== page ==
Justin Williams has been a terrific playoff performer over the years. So good, perhaps, he ended up on the right side of a controversial call that helped give the Kings the lead in the third period in Game 6.
With the game tied 1-1 and the Kings facing elimination, Williams tipped a point shot from Robyn Regehr. It appeared Sharks goaltender Alex Stalock had the puck controlled under his pads. Williams then poked it through Stalock and over the goal line.
There was no whistle on the play, but referee Chris Lee sure looked like he wanted to blow it. In fact, he had the whistle just about to his lips before the puck crossed the line and he pointed. This, in almost every other case we've seen this season, would have likely been waved off due to the infamous “intent to blow” rule.
After Lee briefly spoke with the league's Situation Room in Toronto, he informed the crowd it was not a reviewable play and the goal counted. The Sharks bench was incensed, naturally.
The intent to blow rule is murky. Goals can be disallowed “when the referee deems the play has been stopped, even if he had not physically had the opportunity to stop play by blowing his whistle” (Rule 78.5, subsection xii). At that point, it was up to Lee to deem the play stopped. He didn't and therefore it's a goal.
That was probably one of the slowest whistles we've seen in the playoffs, though, which is why Lee will rightly come under fire. Did Stalock have control of the puck? Did Lee lose sight of it? Only Lee can know that, but after reviewing the video a few more times, there is a good case that it was loose beneath Stalock and therefore the play was still alive. That said, the appearance of him going to blow the whistle won't help his cause either.
There's another potential infraction at play here that could have led to the goal being disallowed. As retired NHL official Kerry Fraser noted on Twitter, the goal could have been disallowed with Rule 69.6, which addresses rebounds and loose pucks. Here's the pertinent part of the rule:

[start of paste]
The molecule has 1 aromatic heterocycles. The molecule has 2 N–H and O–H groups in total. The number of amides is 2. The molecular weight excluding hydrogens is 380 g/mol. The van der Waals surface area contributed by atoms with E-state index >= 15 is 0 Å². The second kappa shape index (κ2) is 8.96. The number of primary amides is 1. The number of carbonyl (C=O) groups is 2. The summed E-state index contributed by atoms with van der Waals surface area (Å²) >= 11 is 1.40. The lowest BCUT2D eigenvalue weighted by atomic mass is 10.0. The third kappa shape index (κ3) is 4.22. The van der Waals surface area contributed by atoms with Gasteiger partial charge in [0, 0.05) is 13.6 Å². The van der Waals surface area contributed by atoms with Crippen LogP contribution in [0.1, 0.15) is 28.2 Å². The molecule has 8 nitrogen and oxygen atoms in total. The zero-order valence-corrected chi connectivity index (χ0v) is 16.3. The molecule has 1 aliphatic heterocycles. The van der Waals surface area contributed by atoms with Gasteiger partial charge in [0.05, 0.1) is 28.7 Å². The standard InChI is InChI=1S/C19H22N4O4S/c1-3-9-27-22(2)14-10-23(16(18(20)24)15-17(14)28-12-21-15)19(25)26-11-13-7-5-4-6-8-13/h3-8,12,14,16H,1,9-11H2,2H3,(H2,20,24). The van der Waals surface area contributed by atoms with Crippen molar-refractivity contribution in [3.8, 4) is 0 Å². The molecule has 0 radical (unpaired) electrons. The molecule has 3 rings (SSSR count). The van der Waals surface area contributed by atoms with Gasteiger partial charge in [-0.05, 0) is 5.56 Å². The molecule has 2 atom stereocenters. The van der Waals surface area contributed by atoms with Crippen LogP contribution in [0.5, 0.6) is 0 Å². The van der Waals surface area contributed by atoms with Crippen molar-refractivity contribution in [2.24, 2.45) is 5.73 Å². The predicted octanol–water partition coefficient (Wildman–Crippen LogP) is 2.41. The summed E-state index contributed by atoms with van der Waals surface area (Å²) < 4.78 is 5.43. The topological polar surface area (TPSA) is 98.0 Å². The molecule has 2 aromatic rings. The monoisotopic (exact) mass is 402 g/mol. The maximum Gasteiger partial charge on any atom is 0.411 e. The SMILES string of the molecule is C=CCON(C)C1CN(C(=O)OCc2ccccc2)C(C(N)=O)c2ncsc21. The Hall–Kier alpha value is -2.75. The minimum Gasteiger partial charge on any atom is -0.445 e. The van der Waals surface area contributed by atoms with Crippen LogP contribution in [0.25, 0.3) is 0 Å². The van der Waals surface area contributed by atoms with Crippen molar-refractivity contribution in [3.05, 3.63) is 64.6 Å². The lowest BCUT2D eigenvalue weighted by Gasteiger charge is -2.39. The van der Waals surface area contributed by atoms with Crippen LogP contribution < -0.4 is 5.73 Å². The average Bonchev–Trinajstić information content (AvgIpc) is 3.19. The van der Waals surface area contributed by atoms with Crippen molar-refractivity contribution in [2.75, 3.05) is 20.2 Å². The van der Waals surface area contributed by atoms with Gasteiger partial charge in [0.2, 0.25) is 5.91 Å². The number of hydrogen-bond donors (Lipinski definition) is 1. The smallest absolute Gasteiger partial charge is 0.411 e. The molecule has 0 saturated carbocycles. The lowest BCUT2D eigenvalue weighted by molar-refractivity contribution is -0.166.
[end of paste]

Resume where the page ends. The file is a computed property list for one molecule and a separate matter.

In the event that a goalkeeper has been pushed into the net together with the puck by an attacking player after making a stop, the goal will be disallowed. If applicable, appropriate penalties will be assessed.
In the event that the puck is under a player in or around the crease area (deliberately or otherwise), a goal cannot be scored by pushing this player together with the puck into the goal.
This is where a judgment call has to be made on the ice by the referee as this is not a reviewable play. Williams definitely pushes Stalock and the puck, which would have been grounds for the goal being waved off.
The Kings scored two more goals over the next three minutes to take control of the contest and force a Game 7 with a 4-1 win. Think this is a big moment in the series? Yeah, it's huge.
After the game, Sharks head coach Todd McLellan was still fuming and did not hold back on his thoughts of the goal.
Sharks coach Todd McLellan, on Williams' jab-in goal: "We got cheated. Simple as that."— Rich Hammond (@Rich_Hammond) April 29, 2014
He'll likely be fined for that, but that's a lot of frustration boiling over from the situation the Sharks are in and the severity of the call. It unquestionably changed the game.
The Sharks also have to look in the mirror a bit after giving up a 3-0 lead. As bad as the call may have been, they probably shouldn't even be in this situation considering how they started the series.
Either way, McLellan's outrage over the call sure seems warranted. There's nothing they can do now, though.
Game 7 is set for Wednesday at 10 p.m. ET.